These tips can save you time, money
and even calories.
By Rebecca Schneider
Photos courtesy shutterstock.com
Don’t Get Stuck
Honey, maple syrup, molasses, agave—nature’s healthier sweeteners are also the stickiest. Before measuring out these tacky liquids spritz your measuring cup with spray oil, then watch the sticky goo slide right out.
Butter Me Up
It’s inevitable—too far into the baking process you realize you need softened butter. Resist the temptation to microwave butter, because it usually ends up melting, thus destroying the emulsion necessary to obtain the proper baking texture. Instead, grate butter onto wax or parchment paper and it’ll be soft in no time.
Easy as Pie
When it comes to piecrust, expert and novice bakers struggle to achieve the right amount of flour for rolling. Too much and the crust will be tough; too little and the dough will be sticky. Here’s a solution: When rolling out a crust, flour only the rolling pin and countertop with rice flour. Because rice doesn’t contain gluten, it won’t toughen the dough. But don’t overwork the dough, as that will result in a dense crust instead of a light flaky one.
Ripe for Picking
Bought a bag of avocados but fear some will turn mushy by the time you use them all? Instead of ripening avocados all at once, place only the avocados you’ll use on the counter and store the remainder in the refrigerator. This slows the ripening process without sacrificing flavor. When you’re ready to eat the refrigerated avocados, take out only what you’ll need to soften on the counter. This technique more than triples an avocado’s life span.
Slice It Right
Even if you’ve picked out the juiciest lemon or lime, simply changing the way you slice it will yield more juice. Instead of cutting across the width, slice it lengthwise and then into wedges. To get even more juice, smoosh the fruit on the counter and roll it under your palm before slicing. Or microwave it for 20-30 seconds.
When shiny copper pots start to tarnish, a surprising remedy is as close as your refrigerator—ketchup. Just squeeze some ketchup onto a clean cloth and rub the condiment into the copper. Within minutes the original luster will return. Rinse off the ketchup and dry the pot with a clean towel. Poof, you’re done!
While most people think baking soda and baking powder last virtually forever, these leavening agents lose potency over time, resulting in compacted baked goods. To test your baking powder, mix ¼ teaspoon into ½ cup of very hot water. If it bubbles, the powder is good. If not, toss it. Repeat the test for baking soda, adding ¼ teaspoon vinegar to the water before stirring in the soda.
I Can’t Believe It’s Not Butter
Want to have your cake and eat it too? Instead of relying on calorie-rich butter, replace some of it with plain nonfat Greek yogurt. In a recipe that calls for 2 cups butter, use only 1 cup butter and replace the other cup with ¾ cup Greek yogurt instead. The yogurt adds enough moisture to retain the consistency of your favorite muffins, quick breads, cookies and cupcakes. Keep in mind this only works for moist baked goods.
Kitchen sponges harbor all types of bacteria, so who wants to wipe dishes and countertops with that? To keep your sponges squeaky clean, start with two. Use one for the kitchen and place the other in a dishwasher rack. Every time you run the dishwasher, swap the sponges so you’ll always have a clean one on hand.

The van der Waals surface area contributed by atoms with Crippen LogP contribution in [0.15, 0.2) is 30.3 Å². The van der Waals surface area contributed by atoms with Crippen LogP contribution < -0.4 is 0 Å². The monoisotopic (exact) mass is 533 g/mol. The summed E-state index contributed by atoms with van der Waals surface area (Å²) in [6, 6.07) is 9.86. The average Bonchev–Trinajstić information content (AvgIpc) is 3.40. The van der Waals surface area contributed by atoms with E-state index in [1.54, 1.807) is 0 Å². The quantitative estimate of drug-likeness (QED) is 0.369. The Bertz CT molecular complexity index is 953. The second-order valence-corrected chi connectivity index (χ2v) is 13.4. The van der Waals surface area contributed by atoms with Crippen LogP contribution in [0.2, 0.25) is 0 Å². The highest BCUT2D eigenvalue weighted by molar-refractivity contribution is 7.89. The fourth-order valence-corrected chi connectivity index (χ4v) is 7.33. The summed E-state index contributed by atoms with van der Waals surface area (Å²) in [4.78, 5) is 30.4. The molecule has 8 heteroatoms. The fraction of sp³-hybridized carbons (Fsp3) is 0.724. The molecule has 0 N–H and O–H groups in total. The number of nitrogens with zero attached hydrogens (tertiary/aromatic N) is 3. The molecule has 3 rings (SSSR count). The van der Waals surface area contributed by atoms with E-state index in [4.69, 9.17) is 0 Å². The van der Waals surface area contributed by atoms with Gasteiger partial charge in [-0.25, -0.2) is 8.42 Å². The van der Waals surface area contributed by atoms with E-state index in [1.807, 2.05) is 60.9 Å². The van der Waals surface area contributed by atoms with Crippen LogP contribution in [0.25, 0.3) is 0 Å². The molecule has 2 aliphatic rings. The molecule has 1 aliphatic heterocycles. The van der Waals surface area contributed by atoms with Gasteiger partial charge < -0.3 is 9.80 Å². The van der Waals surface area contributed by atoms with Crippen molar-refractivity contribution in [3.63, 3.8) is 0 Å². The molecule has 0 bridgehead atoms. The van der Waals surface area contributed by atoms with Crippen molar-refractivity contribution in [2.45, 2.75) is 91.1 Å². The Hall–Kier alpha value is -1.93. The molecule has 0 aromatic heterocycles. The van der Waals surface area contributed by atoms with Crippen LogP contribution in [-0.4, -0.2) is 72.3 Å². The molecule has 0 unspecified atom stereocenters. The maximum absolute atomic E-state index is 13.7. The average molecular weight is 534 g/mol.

Store-bought fresh herbs are expensive, but you can make them last longer if you align and secure the stems with a rubber band, then gingerly snip the ends and stand the bundle in a glass of fresh water. The herbs will last for weeks if you keep snipping off the ends and changing the water every three days or so. This money-saving tip works particularly well for fresh cilantro, parsley, thyme and mint, but not basil.
Everyone likes sweets, but no one likes the extra calories in sugar. A natural alternative is xylitol, found in products like Xylo Sweet. Made from birch bark, xylitol has the same texture and appearance as sugar, but contains about a third fewer calories. It can replace sugar cup for cup in baking recipes. While there’s no need for conversions, if you prefer less sweetness, use a tad less xylitol than you would sugar, as xylitol is a little sweeter. Note: Some people report minor stomach upset after consuming xylitol, so test your tolerance by using half sugar and half xylitol before substituting one for one. Also, keep xylitol away from pets—it’s deadly to dogs and cats.
Plop, Plop, Fizz, Fizz
Fido tracks in mud and a guest spills red wine on the carpet. This cleaning challenge requires fast action! First, never rub. It wears down carpet fibers and often works the stain deeper into the material. Remove excess liquid by blotting the stain with a clean damp towel, then pour seltzer or club soda directly on the stain and blot until most of the liquid is gone. Repeat this process (remember, patience is a virtue!) until the stain is no longer visible.
No matter where you live, weeds take over. Some people rely on chemical weed killers, while others just pull up offenders or live with them. Luckily, two easy nontoxic alternatives exist: white vinegar and table salt. Pour either substance onto weeds—but avoid grass and plantings—and let time and nature take their course. Only do this on a hot sunny day, as it makes the treatment much more effective. Within a few days, the weeds will die and you can pull them out. Another trick is to apply boiling-hot water to weeds and watch them wilt into oblivion.
Take the Plunge
Oh no! The kitchen sink is clogged and you have dinner guests arriving in an hour. Don’t run out to buy a drain cleaner. Not only are they costly and harmful to the environment, they take a toll on pipes. Instead, keep a plunger on hand to plunge the drain until the water recedes. For smaller bathroom sinks have a mini-plunger on hand.